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The German Federal Court of Justice granted the country’s first compulsory licence in a significant year for patent jurisprudence, as Jochen Bühling of Krieger Mes & Graf v der Groeben explains.
The fair, reasonable, and non-discriminatory terms (FRAND) discussion has again picked up in Germany after several decisions were issued by the courts in Düsseldorf and Mannheim following the CJEU decision in Huawei v ZTE. Currently, one of the cases decided by the Court of Appeal of Düsseldorf (Sisvel v Haier) is pending before the Federal Court of Justice (FCJ) (docket no. KZR 36/17), which will now have the opportunity to revisit its findings in the earlier Orange Book judgment of 2009.
In another important patent matter the FCJ, for the first time, allowed a compulsory licence for a pharmaceutical active ingredient under a patent (BGH decision of July 11, 2017, docket no X ZB 2/17 - Raltegravir). In this case, the US group Merck & Co, which supplies its medicament Isentress (raltegravir) in a number of countries, including Germany, for the treatment of certain patient groups for HIV infections, filed a motion with the German Federal Patent Court against the Japanese company Shionogi, owner of European patent 1422218 concerning an antiviral agent.
After Shionogi had raised claims against Merck for patent infringement, the parties negotiated a licence agreement but did not succeed in concluding it. Parallel to an infringement action before the District Court of Düsseldorf launched by Shionogi, Merck requested a compulsory licence under Section 24 of the German Patent Act by way of an action on the merits and also by way of a preliminary ruling of the Federal Patent Court.
Having considered the specific circumstances of the case, the court granted a provisional compulsory licence which allowed Merck to continue marketing Isentress in the four forms which were on the market at the time for the treatment of HIV-infected patients and patients suffering from AIDS.
Upon appeal the FCJ confirmed this decision and upheld the limited provisional licence. The court balanced the interest of the public in a further supply of the medicament at stake against the interest of the patentee in enforcing rights under the granted patent and concluded that the interest of the public prevailed. This was underlined by the fact that the compulsory licence was not granted without limitations as originally requested by Merck, but was limited to the existing forms of the medicament which were already available on the German market.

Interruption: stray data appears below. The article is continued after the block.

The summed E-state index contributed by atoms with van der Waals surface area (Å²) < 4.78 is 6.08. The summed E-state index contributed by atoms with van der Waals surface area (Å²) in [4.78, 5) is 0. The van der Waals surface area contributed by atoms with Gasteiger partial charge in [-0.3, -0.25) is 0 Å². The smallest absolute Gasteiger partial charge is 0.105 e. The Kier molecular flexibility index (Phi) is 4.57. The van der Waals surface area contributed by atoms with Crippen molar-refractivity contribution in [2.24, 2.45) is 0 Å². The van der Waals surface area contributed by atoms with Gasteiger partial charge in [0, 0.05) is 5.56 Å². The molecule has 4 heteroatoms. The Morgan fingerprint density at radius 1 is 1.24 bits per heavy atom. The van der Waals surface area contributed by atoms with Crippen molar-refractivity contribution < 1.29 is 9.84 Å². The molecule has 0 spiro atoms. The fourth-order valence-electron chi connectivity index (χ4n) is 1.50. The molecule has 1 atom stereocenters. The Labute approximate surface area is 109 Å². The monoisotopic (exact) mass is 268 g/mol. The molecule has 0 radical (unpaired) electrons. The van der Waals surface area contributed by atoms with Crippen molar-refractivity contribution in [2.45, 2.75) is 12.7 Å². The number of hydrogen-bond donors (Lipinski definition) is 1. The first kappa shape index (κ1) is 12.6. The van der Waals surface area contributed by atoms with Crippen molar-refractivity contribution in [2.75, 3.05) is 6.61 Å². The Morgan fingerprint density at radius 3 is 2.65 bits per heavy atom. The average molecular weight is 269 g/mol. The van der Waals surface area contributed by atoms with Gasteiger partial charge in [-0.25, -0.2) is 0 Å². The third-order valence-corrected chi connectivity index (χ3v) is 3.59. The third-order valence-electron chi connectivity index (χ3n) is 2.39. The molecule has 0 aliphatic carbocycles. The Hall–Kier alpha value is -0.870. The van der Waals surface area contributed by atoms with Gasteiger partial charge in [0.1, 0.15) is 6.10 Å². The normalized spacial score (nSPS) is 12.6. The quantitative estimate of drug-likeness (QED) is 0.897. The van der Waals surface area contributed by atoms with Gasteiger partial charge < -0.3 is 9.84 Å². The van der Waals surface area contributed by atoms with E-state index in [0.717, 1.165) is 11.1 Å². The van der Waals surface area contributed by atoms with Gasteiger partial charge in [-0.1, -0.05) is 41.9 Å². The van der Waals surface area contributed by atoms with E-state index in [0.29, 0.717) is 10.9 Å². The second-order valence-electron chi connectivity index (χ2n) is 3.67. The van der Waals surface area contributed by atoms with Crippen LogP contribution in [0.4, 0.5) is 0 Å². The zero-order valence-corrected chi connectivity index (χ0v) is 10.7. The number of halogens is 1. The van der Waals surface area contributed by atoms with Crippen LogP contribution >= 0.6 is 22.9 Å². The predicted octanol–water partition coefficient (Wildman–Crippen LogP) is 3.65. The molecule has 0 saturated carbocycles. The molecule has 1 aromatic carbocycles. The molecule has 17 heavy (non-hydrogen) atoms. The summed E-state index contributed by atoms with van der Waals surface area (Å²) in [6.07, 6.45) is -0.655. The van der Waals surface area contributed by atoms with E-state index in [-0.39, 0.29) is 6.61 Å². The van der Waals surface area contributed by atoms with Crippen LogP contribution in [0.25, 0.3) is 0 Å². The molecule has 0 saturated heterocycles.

The FCJ had previously rejected all applications for compulsory licences, but it now held the rather strict requirements of section 24 of the Patent Act fulfilled. First, the petitioners had sufficiently and seriously tried to obtain a licence from the patentee on a voluntary basis. In this context, the FCJ also allowed the petitioners to take the potential invalidity of the patent into consideration when making an offer for reasonable royalties.
A compulsory licence is not to be assessed differently from a voluntary licence. The risk of having the patent invalidated must be reflected in the royalty rate. It may therefore be lower in cases where the licensee undertakes not to file an invalidation action so that the royalties remain principally the same for the remainder of the patent term. It has to be noted that in this case the final determination of the licence fees and of the details of the accounting to be rendered by the licensee were left to the case on the merits. The court only ordered that the petitioner was provisionally allowed to use the patent for the specific medicaments listed in the order.
With regard to the public interest, the FCJ held it sufficient that only a relatively small group of patients was concerned. Under the specific circumstances these patients would be left without a proper treatment if the medicament had to be taken off the market. At the same time, the court did not go beyond the limits of allowing the medicament only in the available forms. It did not order further limits, such as limiting treatment to specific patient groups.
In the meantime the European Patent Office has revoked the patent in its entirety in opposition proceedings following Merck’s appeal. This means that the basis and the need for a compulsory licence in this specific case are gone. There will be no further decision on the merits with regard to the compulsory licence by the Federal Patent Court or the FCJ. Nevertheless, this decision remains a landmark one which will undoubtedly have a great impact on the future patent landscape. n
Jochen Bühling is a partner at Krieger Mes & Graf v der Groeben. He can be contacted at: email@example.com
Germany, patent jurisprudence, Krieger Mes & Graf v der Groeben, FRAND, WIPR Leaders, European Patent Office, licence, German Federal Court of Justice,